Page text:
A Travellerspoint blog

Week 16, Roaming Tasmania, Australia

Tuesday 2 April 2024.
Today finds us heading off towards Ross for lunch with Lauren, Mark and Lauren's mum Jean who is 97 they drove from New Norfolk.
Before we left Ian took advantage of the rain, by giving the car a quick rub down.
Travelling the first stop is Lake Leather, obvious shop selling some leather goods, and a nice bag for Deborah.
Travelling onwards towards Ross we pass through the historic town of Campbell Town, settled in the early 1830's, just like Evandale and Ross. Campbell Town was also our stop for coffee at The Book Cellar, a bookshop and coffee shop housed in The Foxhunters Return Cellar, an old hotel.
Campbell Town also has a walkway containing tiles with the names of convicts, age, ship they came over on, their crime, punishment and year of death.
Plus the Red Bridge built in 1838 using convict labour. The convicts produced 1.25 million hand made bricks, and constructed the bridge on dry land. Once the bridge was completed the convicts were then tasked at rerouting the river to go under the bridge by cutting a diversion from 1 kilometre in both directions. This bridge is the 3rd oldest in Australia, but the oldest being used on a major highway handling 2 million vehicles annually. The convicts were housed, overnight, in cells below the aforementioned Foxhunters Return.
Ross Bakery 31 was the spot for lunch. Nice pies and rolls filled the available space.
Ross also has an old bridge, a few years older than Campbell Towns, also built by convicts.
Ross is also one of the early settlements, with the town proclaimed in 1821 and by 1838 the Anglican church had been built.
Ross was also the site of a Female Factory, a lovely euphemism for reform prison. By 1848 the Ross Prison was now turned over to female prisoners. Rather than flogging and iron collars they now started using solitary confinement and unremitting labour of spinning, weaving and washing as part of the daily routine aimed at 'reforming' the women. Most women were committed for 1st offences of petty theft and sentenced for up to 7 years. Most had been servants of some description, housemaids, farms, kitchen maids. The free population had even less sympathy for the female convicts than they did for the males. Solitary cells at Ross were approximately 1.3m X 2m. The children and babies spent the day and night in the one room with only nurses for company. After weaning there was very little contact with mothers, and a child born to a convict mother faced 14 years in an institution: 3 years in the Female Factory and then 11 years at the Queen's Orphanage in Hobart. This practice was to get the best work out of the female prisoners at that time. For more detailed information click on these links.


1838 St John's Anglican Church

And a clearing weather pattern for this last night at Evandale.

Wednesday 3 April 2024
Falls Park, Evandale, behind us is another WA family from Bunbury, who caught up with us before we left.
Today was moving day. We left our free camping spot (register online) at Falls Park, Evandale after a beautiful 2 nights and drove just over 20 kms to reach Old Mac's Farm at Launceston for a few nights. It's $20 per night, unpowered, with access to water + @ $2 a fill, flushing toilets and a dump point. We settled in to a lovely grassy spot in front of a rather large dam. We took the opportunity to go for a walk around the dam and up to see a Sea Eagles nest, along the way we saw some donkeys, various water birds, black swans, lizards, a frog and butterflies.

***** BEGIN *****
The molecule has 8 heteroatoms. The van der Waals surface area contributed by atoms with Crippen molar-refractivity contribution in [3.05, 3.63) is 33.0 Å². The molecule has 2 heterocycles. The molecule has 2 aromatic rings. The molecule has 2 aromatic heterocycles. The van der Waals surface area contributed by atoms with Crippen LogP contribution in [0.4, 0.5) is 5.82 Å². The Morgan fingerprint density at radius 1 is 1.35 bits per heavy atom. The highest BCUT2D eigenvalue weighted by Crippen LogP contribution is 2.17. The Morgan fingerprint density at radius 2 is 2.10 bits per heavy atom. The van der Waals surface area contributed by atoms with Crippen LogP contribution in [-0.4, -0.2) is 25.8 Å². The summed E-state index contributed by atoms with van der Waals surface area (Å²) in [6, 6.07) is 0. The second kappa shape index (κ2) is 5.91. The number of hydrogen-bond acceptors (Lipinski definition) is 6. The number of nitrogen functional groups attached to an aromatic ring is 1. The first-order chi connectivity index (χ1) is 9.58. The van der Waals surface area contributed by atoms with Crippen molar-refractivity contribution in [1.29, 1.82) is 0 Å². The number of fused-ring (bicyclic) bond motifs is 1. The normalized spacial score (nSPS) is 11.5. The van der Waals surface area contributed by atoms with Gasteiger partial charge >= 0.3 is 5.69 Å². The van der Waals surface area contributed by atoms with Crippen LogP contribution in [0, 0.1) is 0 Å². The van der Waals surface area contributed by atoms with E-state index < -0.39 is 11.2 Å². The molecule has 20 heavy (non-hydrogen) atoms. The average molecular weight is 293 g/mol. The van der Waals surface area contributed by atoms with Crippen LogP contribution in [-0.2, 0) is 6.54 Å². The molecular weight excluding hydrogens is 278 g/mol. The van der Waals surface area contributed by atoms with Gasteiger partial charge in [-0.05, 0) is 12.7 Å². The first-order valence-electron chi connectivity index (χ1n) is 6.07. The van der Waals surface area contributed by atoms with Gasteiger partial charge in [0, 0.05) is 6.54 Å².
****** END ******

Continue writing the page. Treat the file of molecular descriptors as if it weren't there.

We have parked up next to Marian Simmons & Peter Simmons in a Sunland Patriot.
Deborah had organised a catch up with a few other Sunland Caravan owners for a mini gathering here in Tas. We enjoyed an afternoon tea/ Yappy Hour together discussing our travels around Tasmania so far.
This photo was supplied by Marian Simmons, thank you for sharing.
Another Sunland Van, a Winton arrives with Greg & Rosemary to join us.

Thursday 4 April 2024
We had booked a Riddle Me Adventures picnic today from Launceston. After solving a riddle we headed off to our
first pick up point of the day. A latte & a cuppa chino were the drinks of choice. While drinking our delicious coffee we indulged in our origami challenge and made a butterfly each. Then we were directed to find a bronze statue in a park close by and take a selfie by it. Then after solving another word challenge we found the next batch of goodies to pick up and add to our stash in the picnic basket. After doing a quick and repetitive tongue twister we headed off along a scenic drive to a small batch winery for another food pack pick up, where we also sampled some wines. Another word challenge and we were sent off to our final food pick up location. Adding this to our picnic stash also. Solving another word puzzle & coding of letters, provided the names of suggested picnic spots for us to choose which would best suit us. We choose a picnic setting at a beach. Here is our picnic stash.
To our surprise on our way to the picnic location we came across an array of interesting letter boxes.
Back to the Old Macs Farm to meet up with our Sunland Caravan Group, a batch of quality people, for afternoon tea.
Followed by Yappy Hour at a local pub. Meeting up with a few more local Sunland owners for dinner.

Friday 5 April 2024
Our group was invited to a lovely spread, morning tea, with Sunland locals Peter & Jan & Tracey. Discussions about all of our travels around Tasmania was enlightening.

Ian & I took at look at Richardson's Harley Davidson shop in Launceston.

Dinner for the final 4 was at Apricus Restaurant, at Old Macs Farm. This was our groups finale.
Photo below was supplied, with thanks, by Marian Simmons.

Saturday 6 April 2024
The Harvest Markets at Launceston are on, so we are going!
After a cuppa coffee back home at Old Macs we head off to Devonport for a cheeky & cheerful surprise 80th Birthday Party.
Today is Aunty Gloria's 80th Birthday celebration. 4 Generations were around to celebrate with her. It's always an interesting drive through the Tasmanian city streets.
We took the opportunity to explore Old Macs further by taking the Riverbank walk along the North Esk River. And then enjoyed a nice sunset this evening.